With Jared Goff fresh off thumb surgery, John Wolford will be making his NFL debut as the Rams’ starter on Sunday. Having worked as an AAF analyst during the league’s only season, I got a close look at Wolford’s last real game action as the Arizona Hotshots’ starting signal-caller. Wolford led the league in touchdown passes (14) while finishing in a fourth-place tie on the interceptions front (7). The area of his game that stood out the most? Deep passing, as in throws of 20-plus air yards. Wolford’s 53.6 percent deep completion rate (15 for 28) was the highest mark in the league. He enjoyed the most deep success between the numbers (with a perfect 158.3 passer rating, per Pro Football Focus) and outside right (125.0 passer rating, per PFF). An area of concern is how Wolford will perform under pressure. The Hotshots’ O-line let him down, as Wolford took the second-most sacks in the AAF (14), but he also threw the most interceptions under pressure (6).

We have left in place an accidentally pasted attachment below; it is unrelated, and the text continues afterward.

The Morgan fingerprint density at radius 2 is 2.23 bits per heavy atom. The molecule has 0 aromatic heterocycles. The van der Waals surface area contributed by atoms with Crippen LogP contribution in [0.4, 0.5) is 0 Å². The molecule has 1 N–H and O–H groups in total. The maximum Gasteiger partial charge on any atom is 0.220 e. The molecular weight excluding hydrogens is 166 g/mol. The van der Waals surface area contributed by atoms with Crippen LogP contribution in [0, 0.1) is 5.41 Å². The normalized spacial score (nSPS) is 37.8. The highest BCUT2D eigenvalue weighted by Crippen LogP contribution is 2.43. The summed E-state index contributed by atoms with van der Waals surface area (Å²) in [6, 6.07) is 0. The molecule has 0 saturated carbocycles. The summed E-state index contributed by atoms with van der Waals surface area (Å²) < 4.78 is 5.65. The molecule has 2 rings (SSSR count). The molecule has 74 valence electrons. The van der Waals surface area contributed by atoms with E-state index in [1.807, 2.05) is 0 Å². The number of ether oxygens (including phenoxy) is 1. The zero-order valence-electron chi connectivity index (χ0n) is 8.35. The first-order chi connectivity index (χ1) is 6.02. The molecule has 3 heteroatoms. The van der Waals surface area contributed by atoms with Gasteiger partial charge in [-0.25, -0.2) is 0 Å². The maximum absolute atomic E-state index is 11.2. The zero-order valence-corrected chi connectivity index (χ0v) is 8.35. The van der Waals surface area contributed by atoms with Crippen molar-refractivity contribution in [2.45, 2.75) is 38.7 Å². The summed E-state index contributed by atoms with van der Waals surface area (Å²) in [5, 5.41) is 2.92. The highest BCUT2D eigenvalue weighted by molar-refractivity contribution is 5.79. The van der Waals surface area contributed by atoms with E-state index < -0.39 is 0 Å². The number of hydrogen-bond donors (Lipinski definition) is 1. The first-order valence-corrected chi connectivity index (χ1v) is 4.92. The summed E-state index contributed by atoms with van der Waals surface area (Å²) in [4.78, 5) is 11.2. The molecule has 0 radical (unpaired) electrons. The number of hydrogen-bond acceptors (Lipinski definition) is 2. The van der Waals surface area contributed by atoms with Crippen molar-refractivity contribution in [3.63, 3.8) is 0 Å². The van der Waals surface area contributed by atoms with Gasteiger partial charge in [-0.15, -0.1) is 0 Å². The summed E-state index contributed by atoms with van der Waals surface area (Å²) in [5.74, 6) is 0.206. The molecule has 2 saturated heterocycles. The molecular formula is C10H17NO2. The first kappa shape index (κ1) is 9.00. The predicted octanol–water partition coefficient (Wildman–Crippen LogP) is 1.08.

On the other side of this matchup, Cardinals receiver DeAndre Hopkins will likely see a lot of Jalen Ramsey. In the Rams’ 38-28 win at Arizona back in Week 13, Next Gen Stats had Hopkins lined up against Ramsey on 85 percent of routes. According to PFF, Hopkins was targeted eight times while covered by Ramsey, catching three balls for 20 yards. NGS shows that Hopkins had zero receptions of 10-plus air yards in that game and zero in this past Sunday’s loss to San Francisco — his only two contests of the season with no catches in that range. NGS also shows that Hopkins’ 75 receptions on passes of fewer than 10 air yards rank as the sixth-most among wide receivers in 2020, but he only has one touchdown reception on such throws.
Green Bay Packers at Chicago Bears (4:25 p.m. ET, FOX)
Packers’ No. 1 seed percentage: 78.0
Bears’ playoff percentage: 67.8
Green Bay clinches the No. 1 seed with a win (or a Seahawks loss to the 49ers), while the Bears nab a playoff bid with a win (or a Cardinals loss to the Rams).